600-plus attend annual job fair
August 22, 2014
FORT RUCKER, Ala. (August. 22, 2014) -- More than 600 job hunters descended upon the 11th annual Fort Rucker Area Job Fair Aug. 13 as people were interviewing, sharing resumes and exploring the jobs that the 49 vendors in attendance had to offer at the event in the Ozark Civic Center.
"We have seen every one from Soldiers to Family members to retirees to civilians. Everyone is taking advantage of this great opportunity and I am happy about that," said Alfred Alexander, Soldier for Life contract installation manager. "It is not only about the Soldier, it is also about building community relations."
Alexander said it is important for Soldiers to go to events like the job fair even if they are not getting out of the Army for a year or more because it gives them the experience of what a job search is all about -- how to talk to and meet potential employers, who to hand their resumes to and how to network.
The fair was hosted by the Fort Rucker Soldier for Life Program, Army Community Service and the Ozark Area Chamber of Commerce. Some of the attending companies included the City of Dothan, URS Federal Services, Bureau of Diplomatic Security, Hillsborough County Sheriff's Office, Personnel Resources, Manpower and Regions Bank.
Large tables were set aside for people to use to fill out applications, and many in attendance appreciated the effort organizers put into the event.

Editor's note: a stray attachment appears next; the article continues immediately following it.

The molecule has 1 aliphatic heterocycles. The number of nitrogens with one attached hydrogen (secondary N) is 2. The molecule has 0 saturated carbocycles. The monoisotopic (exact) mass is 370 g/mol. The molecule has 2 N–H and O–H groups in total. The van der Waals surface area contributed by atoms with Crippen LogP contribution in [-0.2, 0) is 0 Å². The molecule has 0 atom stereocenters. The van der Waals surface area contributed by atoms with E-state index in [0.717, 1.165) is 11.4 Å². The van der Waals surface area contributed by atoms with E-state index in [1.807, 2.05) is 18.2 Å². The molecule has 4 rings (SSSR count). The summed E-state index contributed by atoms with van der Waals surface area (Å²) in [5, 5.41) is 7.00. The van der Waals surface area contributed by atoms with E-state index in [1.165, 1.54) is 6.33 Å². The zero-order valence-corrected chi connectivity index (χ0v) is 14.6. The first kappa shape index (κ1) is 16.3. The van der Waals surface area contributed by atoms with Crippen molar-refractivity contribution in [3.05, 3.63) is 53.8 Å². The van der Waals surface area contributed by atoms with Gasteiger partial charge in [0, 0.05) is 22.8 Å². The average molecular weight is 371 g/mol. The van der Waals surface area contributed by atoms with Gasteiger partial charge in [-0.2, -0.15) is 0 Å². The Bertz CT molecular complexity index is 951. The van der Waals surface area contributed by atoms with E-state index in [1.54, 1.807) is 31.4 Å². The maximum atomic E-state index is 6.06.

"This is a great way to get your feet wet and practice you're interviewing, because a lot of these vendors are ready to hire you on the spot. You can gain so much just from attending," said Maj. Timothy Mitchell, 1-58th Airfield Operations Battalion, who is planning to retire next year. "Fort Rucker often partners with other communities and we all know it is big on being a part of the overall team. This program goes a long way with communicating the Army's commitment to not only Army Families but the surrounding communities as well."
Mitchell said that he went to last year's job fair as well to ensure he has a job once his retirement day arrives.
"I have found that many of these vendors will pass on your information to other companies that are not here, and that is almost invaluable. I like this job fair because there are many vendors that are looking for people with my skill set, so Soldiers really need to take advantage of it next year," he said.
Mitchell added that he connected with a few representatives that he had spoken to over the phone, and it was great to make that face-to-face connection with potential employers.
"I think this event will help keep my name and my resume at the forefront of their minds, and I am thankful for that," he said.
Mitchell was not the only military member in the crowd looking for civilian employment. Col. Stanley Smith, currently on transition leave from the Army, said that he wanted to try his hand at the job fair because he is "way too young to not have a job."
"I knew dozens of employers would be here in my field, so what better place to look for a job than here?" he said.
Taryn Rose, an Army spouse looking for a human resources job, said the fair was just what she needed after returning from being stationed in Germany for three years.
"I have found that if you're looking for a job in this climate you have to have a lot of patience and do a lot of networking, and I am doing my networking today for sure," she said. "Having an event like this is awesome. I did my research before I came so I am stopping at the booths that I know will be looking for people with my experience. And even though I haven't been offered a job yet, I am closer to getting one now than I was yesterday."